Gold mining dates back to pre-history as gold has been coveted by man since before recorded time. Its physical beauty, rarity and ease of manipulation into ornaments is likely what created its initial value, but its use as money throughout human history is what drove most of its demand over time.
Finding gold or making money from gold mines has rarely been easy. Countless humans toiled their whole lives looking for gold with nothing to show for it. Besides being inherently difficult, the mining business has been made harder by having more than its fair share of scoundrels associated with the business. As Mark Twain famously said, “a mine is a hole in the ground owned by a liar.”
The Bre-X scandal back in 1997 at the dawn of my equity research career taught me to heed Mark Twain’s quote when examining mining investments. Bre-X Minerals supposedly found an incredibly prolific ore deposit in Busang, Indonesia. The grade samples taken by independent auditing geologists tested for very high levels of gold at the location. The company’s market capitalization shot up to $6 billion dollars very quickly, which made it one of the most valuable mining companies in the world at the time. As it turned out, the promoters perpetrated the fraud using an old trick. They filled shot gun shells with gold dust and shot into the soil at the location. When the auditors showed up to do their sampling work the soil was filled with gold and the reports came in great. However, eventually the scheme was discovered and the stock collapsed.
Mining is a Tough Business
As I continued to study the mining business it became apparent that one does not need fraud to lose money in gold mining shares. Many management teams do so consistently in ways that are perfectly legal. They often are simply too optimistic about their prospects. Think of everything that must go right: ore grades, metallurgy, mine costs, labor prices, gold prices, and tax regimes in often sketchy jurisdictions. Frequently, even if a company finds a workable ore body and manages to exploit it profitably, there is still the risk that the management team takes the cash flow generated from that mine and blows it on the next one where things do not work out as planned.
Investment Choices in Gold
In a recent Trends & Tail Risks strategy piece, our Chief Investment Officer, Lewis Johnson made the case why we believe that now is a good time to increase ownership of gold. Interested readers can find the article at the following link.
Today we intend to delve into what our research team believes is the best way in which to invest in gold. There are several ways. One can invest in gold directly through physical gold. That is not an unreasonable thing to do but certainly involves storage costs and a tax rate that is always the highest marginal rate for individuals, regardless of the length of time it’s owned. There is also the gold linked exchange traded funds (ETFs). Shares in ETFs are easier to buy and sell but have the same sub-optimal tax treatment and the cost (negative carry) of the management fee of the ETF.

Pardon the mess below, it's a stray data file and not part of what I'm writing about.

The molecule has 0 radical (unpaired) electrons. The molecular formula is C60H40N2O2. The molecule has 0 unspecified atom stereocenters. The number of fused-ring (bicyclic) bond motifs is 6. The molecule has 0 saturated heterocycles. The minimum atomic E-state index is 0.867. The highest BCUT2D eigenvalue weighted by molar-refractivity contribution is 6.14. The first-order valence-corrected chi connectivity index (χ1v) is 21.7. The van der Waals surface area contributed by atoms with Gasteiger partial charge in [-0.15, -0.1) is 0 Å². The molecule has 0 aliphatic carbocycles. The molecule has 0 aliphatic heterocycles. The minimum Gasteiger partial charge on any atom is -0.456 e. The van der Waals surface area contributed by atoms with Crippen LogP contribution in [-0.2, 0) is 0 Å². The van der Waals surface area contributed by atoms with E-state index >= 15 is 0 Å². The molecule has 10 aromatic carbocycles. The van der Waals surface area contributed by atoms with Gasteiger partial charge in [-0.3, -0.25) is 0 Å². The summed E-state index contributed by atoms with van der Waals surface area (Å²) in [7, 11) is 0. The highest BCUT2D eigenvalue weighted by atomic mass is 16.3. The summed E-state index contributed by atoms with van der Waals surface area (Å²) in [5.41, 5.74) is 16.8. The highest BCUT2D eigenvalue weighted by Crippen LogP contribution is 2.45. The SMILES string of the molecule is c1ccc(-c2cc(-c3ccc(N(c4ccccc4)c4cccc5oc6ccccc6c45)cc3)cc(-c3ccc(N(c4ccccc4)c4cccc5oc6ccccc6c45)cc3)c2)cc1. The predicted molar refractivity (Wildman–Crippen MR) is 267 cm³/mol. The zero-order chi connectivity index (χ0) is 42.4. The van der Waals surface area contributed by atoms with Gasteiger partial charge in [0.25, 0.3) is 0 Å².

We believe that one of the best ways in which to enjoy gold’s diversification benefits is through equity ownership of select gold equities. Such equities enjoy the most favorable long-term tax treatment and some pay dividends to shareholders, unlike the negative carry investors must pay to own an ETF, or the storage costs for physical gold.
The complication, as noted above, is that it’s not easy to find the appropriate investments in this sector. Many companies’ management teams have proven to be uninspired capital allocators and stewards of capital. Since 1984, the XAU Index, which is the longest existing and most widely used index of leading gold companies, has declined 9% while the price of gold has increased 243%! This is one of the key reasons that we have remained so circumspect about our gold-related investments, seeking out the few that we believe to be the ones that can add value.
We believe that our research team’s years of experience, research and understanding of the mining business has helped us uncover a few gold companies that are appropriate to own, particularly when we want to own gold for sector allocation purposes. Our focus, in these instances, is to identify those investments that have consistently grown profitably regardless of the price of gold and may grow even faster when the price of gold appreciates.